From Ars Technica:

On the night of May 4, 2007, a tornado classified as a 5 on the Enhanced Fujita Scale reached the town of Greensburg, Kansas. Within 20 minutes, the storm ravaged 95 percent of the city’s infrastructure, leaving 11 residents dead and nearly 800,000 cubic yards of debris in its wake.

Tasked with expediting the town’s recovery and preventing future devastation, the state of Kansas allotted funding to various emergency response initiatives: debris removal, reconstruction of roads and buildings, and—less traditionally—the study of unmanned aircraft systems (UAS) operations. In other words, Kansas spent money to study drones. (The term “drones” is generally avoided by commercial aviators and academics given its connections to the military and surveillance services.)

Though born of a specific regional need, the state’s academic investment reflects a nationwide trend: the rise of Bachelor of Science degrees in operating UAS. The beneficiary of the Kansas disaster money, Kansas State University (K-State) Salina, is one of the first three US universities to offer an undergraduate degree in UAS operations. The University of North Dakota introduced a major in Unmanned Aircraft Systems Operations in 2009, while Florida aeronautical university Embry-Riddle’s B.S. in Unmanned Aircraft Systems Science debuted in 2011.

The scope of commercial applications for UAS has broadened dramatically in recent years. Enhanced techniques in filmmaking, environmental monitoring, and photography, as well as high-profile ideas such as Amazon’s 30-minute delivery service, have increased the need for skilled UAS operators.

“Unmanned aircraft systems is like the Wild West of aviation,” said John Robbins, assistant professor in the Aeronautical Science Department at Embry-Riddle. “It’s a brand-new area, and we know that these aircraft are going to be a component of the future of aviation.”

Most programs begin with courses in flight background and instruction: FAA regulations, the systems and circuit design of unmanned aircraft, remote sensors, aerodynamics, ground tools, robotics. These are combined with applied projects, such as building aircraft from plans or kits, flying unmanned aircraft in simulated environments, and field-operations courses complete with an air vehicle operator, an external pilot, and a visual observer.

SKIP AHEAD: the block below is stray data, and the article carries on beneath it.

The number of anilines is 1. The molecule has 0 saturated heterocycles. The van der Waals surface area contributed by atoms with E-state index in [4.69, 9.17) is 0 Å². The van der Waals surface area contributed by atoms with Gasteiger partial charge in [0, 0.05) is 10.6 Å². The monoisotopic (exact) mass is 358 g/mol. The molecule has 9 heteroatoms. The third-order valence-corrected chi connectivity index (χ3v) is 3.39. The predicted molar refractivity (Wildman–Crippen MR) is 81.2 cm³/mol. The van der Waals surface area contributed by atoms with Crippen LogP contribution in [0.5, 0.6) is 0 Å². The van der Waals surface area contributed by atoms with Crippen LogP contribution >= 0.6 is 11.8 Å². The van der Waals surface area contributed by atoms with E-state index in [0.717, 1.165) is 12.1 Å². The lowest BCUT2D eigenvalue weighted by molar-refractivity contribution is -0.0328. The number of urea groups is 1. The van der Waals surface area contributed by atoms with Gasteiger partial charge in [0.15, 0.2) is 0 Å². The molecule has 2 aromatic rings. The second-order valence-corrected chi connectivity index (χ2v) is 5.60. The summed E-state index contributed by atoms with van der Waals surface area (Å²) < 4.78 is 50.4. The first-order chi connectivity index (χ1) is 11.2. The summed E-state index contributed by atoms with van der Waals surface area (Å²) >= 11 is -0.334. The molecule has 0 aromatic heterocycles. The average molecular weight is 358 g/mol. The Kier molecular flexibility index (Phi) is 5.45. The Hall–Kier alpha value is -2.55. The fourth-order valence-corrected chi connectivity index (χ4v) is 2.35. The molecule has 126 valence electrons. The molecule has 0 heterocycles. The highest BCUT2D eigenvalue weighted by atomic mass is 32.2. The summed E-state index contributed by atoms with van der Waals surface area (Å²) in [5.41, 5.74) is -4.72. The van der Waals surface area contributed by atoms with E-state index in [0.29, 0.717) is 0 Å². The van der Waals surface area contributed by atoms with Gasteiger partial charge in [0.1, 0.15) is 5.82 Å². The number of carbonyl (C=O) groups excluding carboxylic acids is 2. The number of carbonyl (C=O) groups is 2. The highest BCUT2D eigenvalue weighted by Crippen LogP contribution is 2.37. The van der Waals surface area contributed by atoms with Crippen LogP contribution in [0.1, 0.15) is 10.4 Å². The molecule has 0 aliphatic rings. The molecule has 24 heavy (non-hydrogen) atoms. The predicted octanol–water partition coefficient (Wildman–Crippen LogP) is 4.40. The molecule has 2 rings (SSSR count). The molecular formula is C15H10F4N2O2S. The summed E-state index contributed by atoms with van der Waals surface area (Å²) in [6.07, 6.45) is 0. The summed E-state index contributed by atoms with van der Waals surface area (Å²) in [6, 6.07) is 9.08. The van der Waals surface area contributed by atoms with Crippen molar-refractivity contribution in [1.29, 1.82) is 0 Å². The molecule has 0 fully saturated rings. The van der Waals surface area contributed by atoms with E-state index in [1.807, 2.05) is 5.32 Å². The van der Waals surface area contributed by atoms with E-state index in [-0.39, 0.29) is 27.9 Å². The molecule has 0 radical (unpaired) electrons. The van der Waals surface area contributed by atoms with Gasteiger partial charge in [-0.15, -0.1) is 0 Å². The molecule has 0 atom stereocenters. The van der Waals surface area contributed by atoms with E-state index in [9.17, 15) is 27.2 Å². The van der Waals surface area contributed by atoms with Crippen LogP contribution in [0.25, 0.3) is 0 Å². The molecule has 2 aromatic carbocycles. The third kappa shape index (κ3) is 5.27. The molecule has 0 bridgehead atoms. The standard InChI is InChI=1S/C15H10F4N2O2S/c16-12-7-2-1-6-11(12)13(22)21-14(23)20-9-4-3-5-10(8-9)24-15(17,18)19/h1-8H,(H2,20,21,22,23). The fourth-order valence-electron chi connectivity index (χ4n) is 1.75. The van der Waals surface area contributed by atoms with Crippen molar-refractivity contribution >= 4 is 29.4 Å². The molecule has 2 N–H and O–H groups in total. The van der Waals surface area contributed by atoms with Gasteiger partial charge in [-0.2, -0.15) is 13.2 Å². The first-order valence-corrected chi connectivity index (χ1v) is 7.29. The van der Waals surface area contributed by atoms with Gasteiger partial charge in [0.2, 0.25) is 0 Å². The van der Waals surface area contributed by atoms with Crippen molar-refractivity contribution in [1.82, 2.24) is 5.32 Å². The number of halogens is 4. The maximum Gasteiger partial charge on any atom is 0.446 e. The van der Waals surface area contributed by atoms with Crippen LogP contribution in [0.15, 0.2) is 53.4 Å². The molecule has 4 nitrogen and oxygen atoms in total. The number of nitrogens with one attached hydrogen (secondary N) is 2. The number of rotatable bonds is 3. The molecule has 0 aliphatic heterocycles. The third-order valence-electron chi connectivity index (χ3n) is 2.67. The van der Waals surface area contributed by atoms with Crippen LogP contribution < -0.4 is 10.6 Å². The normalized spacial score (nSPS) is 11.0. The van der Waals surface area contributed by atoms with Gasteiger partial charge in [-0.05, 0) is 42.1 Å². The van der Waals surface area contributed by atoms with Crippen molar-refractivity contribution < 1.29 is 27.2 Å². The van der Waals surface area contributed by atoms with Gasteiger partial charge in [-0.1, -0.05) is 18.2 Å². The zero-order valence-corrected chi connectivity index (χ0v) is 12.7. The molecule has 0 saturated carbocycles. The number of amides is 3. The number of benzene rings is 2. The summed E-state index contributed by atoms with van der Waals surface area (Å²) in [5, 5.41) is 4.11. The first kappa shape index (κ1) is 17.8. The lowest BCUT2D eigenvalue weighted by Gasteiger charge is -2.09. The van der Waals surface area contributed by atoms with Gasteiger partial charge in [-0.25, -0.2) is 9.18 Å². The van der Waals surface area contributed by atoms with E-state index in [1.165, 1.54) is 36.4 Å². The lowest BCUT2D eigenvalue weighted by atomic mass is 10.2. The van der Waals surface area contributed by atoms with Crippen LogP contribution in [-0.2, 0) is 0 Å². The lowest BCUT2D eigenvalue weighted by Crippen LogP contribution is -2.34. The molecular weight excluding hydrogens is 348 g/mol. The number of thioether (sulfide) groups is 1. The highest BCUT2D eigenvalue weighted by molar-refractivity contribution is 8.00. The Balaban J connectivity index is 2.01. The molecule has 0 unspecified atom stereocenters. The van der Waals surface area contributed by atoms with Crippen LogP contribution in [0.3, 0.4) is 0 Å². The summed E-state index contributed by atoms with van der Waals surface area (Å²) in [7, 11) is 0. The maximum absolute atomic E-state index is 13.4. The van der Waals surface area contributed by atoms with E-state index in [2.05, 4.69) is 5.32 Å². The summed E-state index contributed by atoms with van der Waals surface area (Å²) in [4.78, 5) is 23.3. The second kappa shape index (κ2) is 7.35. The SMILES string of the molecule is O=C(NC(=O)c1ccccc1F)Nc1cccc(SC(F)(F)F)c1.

Graduates of the UND and K-State programs receive Commercial and/or Private Pilot Certificates; Embry-Riddle students have the option to specialize in Professional Pilot Studies (in which case they become licensed) or in UAS Operations.

The states of North Dakota, Kansas, and Florida present a foil to the traditionally coastal tech industry, which has become closely identified with cities like San Francisco and New York. This is likely due to the comparatively open environments of the Midwest and South, whose lower population densities and flatter land provide hospitable climates for flying aircraft.

“We have a relatively low population density, so it’s not like we’re going to be trying to fly untested unmanned aircraft over New York City and Washington, DC,” said Ben Trapnell, Associate Professor of Aeronautics (UAS Operations) at UND. “It’s the people, it’s the place, and it’s the time.”

Weather also plays an important role. While extreme conditions have necessitated the use of UAS for emergency-response purposes, they are also useful for conducting flight training. In the Midwest, Trapnell said, dramatic changes in temperature and precipitation from season to season provide nearly all imaginable environments for flying, from the clear skies of a 70-degree day to the heavy snowfall of a dreary winter.

The universities’ proximity to flat, open land also renders them prime candidates for hosting UAS studies within the framework of two of the industries posing the greatest demand for operational skills: precision agriculture and pipeline patrol.

Describing a recent undergraduate capstone project, K-State Salina UAS Academic Program Lead Michael Most said, “One [of my students] wanted to do a payload integration so that he has a camera onboard an aircraft and [can] overfly his family farm, stitch together the images, and then overlay it on a three-dimensional model. He can compare that to historical aerial photographs and see what kind of changes have occurred over time.”

Investment in UAS programs appears to be paying off. Enrollment numbers, which began at a few dozen, now hover around triple digits. (K-State Salina anticipates having just under 100 students by fall of 2015, for example, while Embry-Riddle’s student count reached 196 in fall of 2014.) The majority of UAS-operations graduates have been hired as sensor operators and project managers, with some securing flight slots in the Air Force. Additional Midwestern schools, such as Purdue and Illinois’ Lewis University, have recently introduced their own versions of the degree.

“We’re showing significant positive growth. And that can be seen by the growth of the aircraft in markets,” said Robbins. “We look at what this evolving array of things [UAS] are capable of. We’ve seen heavy use of civilian applications such as increasing efficiency for firefighters or emergency management systems. These things are all capable of a different number of things that are going to significantly impact society in a beneficial way.”

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sUSB Expo 2015, just about to start